X-ray crystallography at X-ray free-electron laser sources is a powerful method for studying macromolecules at biologically relevant temperatures. Moreover, when combined with complementary techniques like X-ray emission spectroscopy, both global structures and chemical properties of metalloenzymes can be obtained concurrently, providing insights into the interplay between the protein structure and dynamics and the chemistry at an active site. The implementation of such a multimodal approach can be compromised by conflicting requirements to optimize each individual method. In particular, the method used for sample delivery greatly affects the data quality. We present here a robust way of delivering controlled sample amounts on demand using acoustic droplet ejection coupled with a conveyor belt drive that is optimized for crystallography and spectroscopy measurements of photochemical and chemical reactions over a wide range of time scales. Studies with photosystem II, the phytochrome photoreceptor, and ribonucleotide reductase R2 illustrate the power and versatility of this method.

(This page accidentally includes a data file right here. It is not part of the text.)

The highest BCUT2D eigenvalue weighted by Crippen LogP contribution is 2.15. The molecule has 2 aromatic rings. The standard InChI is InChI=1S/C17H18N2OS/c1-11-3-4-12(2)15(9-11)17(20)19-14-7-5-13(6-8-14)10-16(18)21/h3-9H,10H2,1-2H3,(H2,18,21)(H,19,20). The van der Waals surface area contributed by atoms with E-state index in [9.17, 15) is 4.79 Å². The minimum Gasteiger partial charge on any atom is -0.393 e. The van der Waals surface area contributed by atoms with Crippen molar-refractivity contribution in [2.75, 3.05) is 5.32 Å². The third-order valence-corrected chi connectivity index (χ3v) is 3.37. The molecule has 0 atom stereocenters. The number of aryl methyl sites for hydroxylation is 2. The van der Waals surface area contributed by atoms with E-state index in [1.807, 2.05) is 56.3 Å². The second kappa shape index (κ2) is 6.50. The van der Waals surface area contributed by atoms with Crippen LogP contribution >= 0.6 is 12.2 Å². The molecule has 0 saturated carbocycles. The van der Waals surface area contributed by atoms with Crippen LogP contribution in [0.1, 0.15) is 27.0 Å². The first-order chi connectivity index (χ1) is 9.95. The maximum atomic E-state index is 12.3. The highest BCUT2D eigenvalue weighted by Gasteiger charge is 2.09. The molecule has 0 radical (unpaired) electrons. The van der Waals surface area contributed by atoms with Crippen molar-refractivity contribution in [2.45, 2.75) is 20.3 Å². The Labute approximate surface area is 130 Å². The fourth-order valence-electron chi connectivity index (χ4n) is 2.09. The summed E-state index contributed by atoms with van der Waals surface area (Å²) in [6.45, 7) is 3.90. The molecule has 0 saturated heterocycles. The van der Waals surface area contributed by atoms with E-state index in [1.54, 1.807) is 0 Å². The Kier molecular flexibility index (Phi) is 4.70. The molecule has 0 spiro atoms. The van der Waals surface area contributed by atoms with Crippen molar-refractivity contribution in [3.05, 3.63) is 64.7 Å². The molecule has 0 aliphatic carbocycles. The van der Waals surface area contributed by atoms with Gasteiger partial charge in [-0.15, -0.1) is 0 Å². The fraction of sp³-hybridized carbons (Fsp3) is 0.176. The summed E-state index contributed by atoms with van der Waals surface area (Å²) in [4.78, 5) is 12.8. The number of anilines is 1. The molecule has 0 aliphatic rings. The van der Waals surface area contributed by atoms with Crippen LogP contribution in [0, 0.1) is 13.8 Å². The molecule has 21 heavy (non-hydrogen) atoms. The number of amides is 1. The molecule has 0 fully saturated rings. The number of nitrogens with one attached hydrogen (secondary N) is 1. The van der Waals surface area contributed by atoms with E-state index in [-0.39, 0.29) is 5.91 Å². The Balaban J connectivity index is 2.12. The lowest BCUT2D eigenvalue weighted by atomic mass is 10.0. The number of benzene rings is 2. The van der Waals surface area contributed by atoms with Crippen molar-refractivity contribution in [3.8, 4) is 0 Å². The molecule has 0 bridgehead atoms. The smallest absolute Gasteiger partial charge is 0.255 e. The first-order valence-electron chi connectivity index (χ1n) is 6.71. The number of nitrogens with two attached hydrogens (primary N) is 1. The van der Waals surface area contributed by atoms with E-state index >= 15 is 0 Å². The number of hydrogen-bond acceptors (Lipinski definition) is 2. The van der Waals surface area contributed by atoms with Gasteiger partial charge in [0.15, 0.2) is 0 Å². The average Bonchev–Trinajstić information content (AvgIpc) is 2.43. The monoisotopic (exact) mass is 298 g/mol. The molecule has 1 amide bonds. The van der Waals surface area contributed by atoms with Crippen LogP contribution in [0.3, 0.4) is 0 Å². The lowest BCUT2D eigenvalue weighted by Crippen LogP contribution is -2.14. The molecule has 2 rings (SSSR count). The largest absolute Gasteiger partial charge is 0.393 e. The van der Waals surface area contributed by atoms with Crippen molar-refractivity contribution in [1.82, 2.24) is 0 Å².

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We thank T. Rendahl from LCLS for help with controls and B. Martins, S. Myers, M. Cowan, G. Shea-McCarthy and C. Whalen (Brookhaven National Laboratory) for help with engineering and controls, R. Ellson, J. Olechno, R. Stearns and B. Hadimioglu (LABCYTE) for sharing their experience with the acoustic transducers and related issues, C. Saracini (LBNL) for his help with the preliminary testing of the DOT system, P. Glatzel (ESRF) for discussion of the Fe Kα emission and F. Houle (LBNL) for sharing her reaction–diffusion simulation software Kinetiscope and for useful discussions. This work was supported by the Director, Office of Science, Office of Basic Energy Sciences (OBES), Division of Chemical Sciences, Geosciences and Biosciences (CSGB) of the US Department of Energy (DOE) under contract DE-AC02-05CH11231 (J.Y. and V.K.Y.) for X-ray methodology and instrumentation, by the US National Institutes of Health (NIH) grants GM110501 (J.Y.) for instrumentation development for XFEL experiments, GM102520 (N.K.S.) and GM117126 (N.K.S.) for development of computational protocols for XFEL data and GM055302 (V.K.Y.) for PS II biochemistry, structure and mechanism, a Ruth L. Kirschstein National Research Service Award (5 F32 GM116423-02; F.D.F.), the Human Frontiers Science Project award no. RGP0063/2013 310 (J.Y., U.B. and A.Z.), and the Science and Technology Center program of the US National Science Foundation (NSF) through BioXFEL under agreement no. 1231306 (J.A.C., M.D.M. and G.N.P.). R.D.V. is supported by NSF grant MCB-1329956. J.A.C. was supported by a training fellowship from the Gulf Coast Consortia on the Houston Area Molecular Biophysics Program (NIHGMS grant no. T32GM008280). C.J.P. was supported by NIH NRSA grant GM113389-01. Portions of this work were supported by Brookhaven National Laboratory (BNL)-US DOE, Laboratory Directed Research and Development grant 11-008 (C.G.R., M. Allaire., A.M.O.), NIH–NCRR grant 2-P41-RR012408 (A.M.O. and M. Allaire), NIH–National Institute of General Medical Sciences (NIGMS) grants 8P41GM103473-16 (A.M.O.) and Y1GM008003 (M. Allaire) and US DOE, Office of Biological and Environmental Research (OBER) grant FWP BO-70 (A.M.O. and B.A.). A.M.O., P.A. and P.T.D. were supported in part by Diamond Light Source, and A.M.O. acknowledges support from a Strategic Award from the Wellcome Trust and the Biotechnology and Biological Sciences Research Council (grant 102593). P.B. was supported by a Wellcome Trust DPhil studentship. M.H. received support from the Knut and Alice Wallenberg Foundation, the Swedish Cancer Society, the Wenner–Gren foundations and the Swedish Research Council (grants 2013-541 and 2013-5884). C.A.S. acknowledges support from the US DOE, Office of Science, Division of CSGB. A.Z. acknowledges support from the DFG-Cluster of Excellence 'UniCat', coordinated by the Technische Universität Berlin, and Sfb1078 (Humboldt Universität Berlin), TP A5. J.M. acknowledges support from the Solar Fuels Strong Research Environment (Umeå University), the Artificial Leaf Project (K&A Wallenberg Foundation 2011.0055) and Energimyndigheten (36648-1). This research work used resources from the National Energy Research Scientific Computing Center, a DOE Office of Science User Facility supported by the Office of Science, DOE, under contract no. DE-AC02-05CH11231. Testing of crystals and various parts of the setup were carried out at synchrotron facilities that were provided by the Advanced Light Source (ALS) in Berkeley and the Stanford Synchrotron Radiation Light Source (SSRL) in Stanford, which were funded by the DOE OBES. The SSRL Structural Molecular Biology Program is supported by the DOE Office of Biological and Environmental Research, and by the NIH (grant P41GM103393). Use of the Linac Coherent Light Source (LCLS) and SSRL, SLAC National Accelerator Laboratory, is supported by the US DOE, Office of Science, OBES under contract no. DE-AC02-76SF00515. BNL's contribution to data collection at the LCLS is supported by the Life Science and Biomedical Technology Research (LSBR) program at the National Synchrotron Light Source II (NSLS-II), which operates under a DOE BER contract (DE-SC0012704) and DOE BES contract (DE-AC02-98CH10886), and is supported by NIH–NIGMS grant P41GM111244.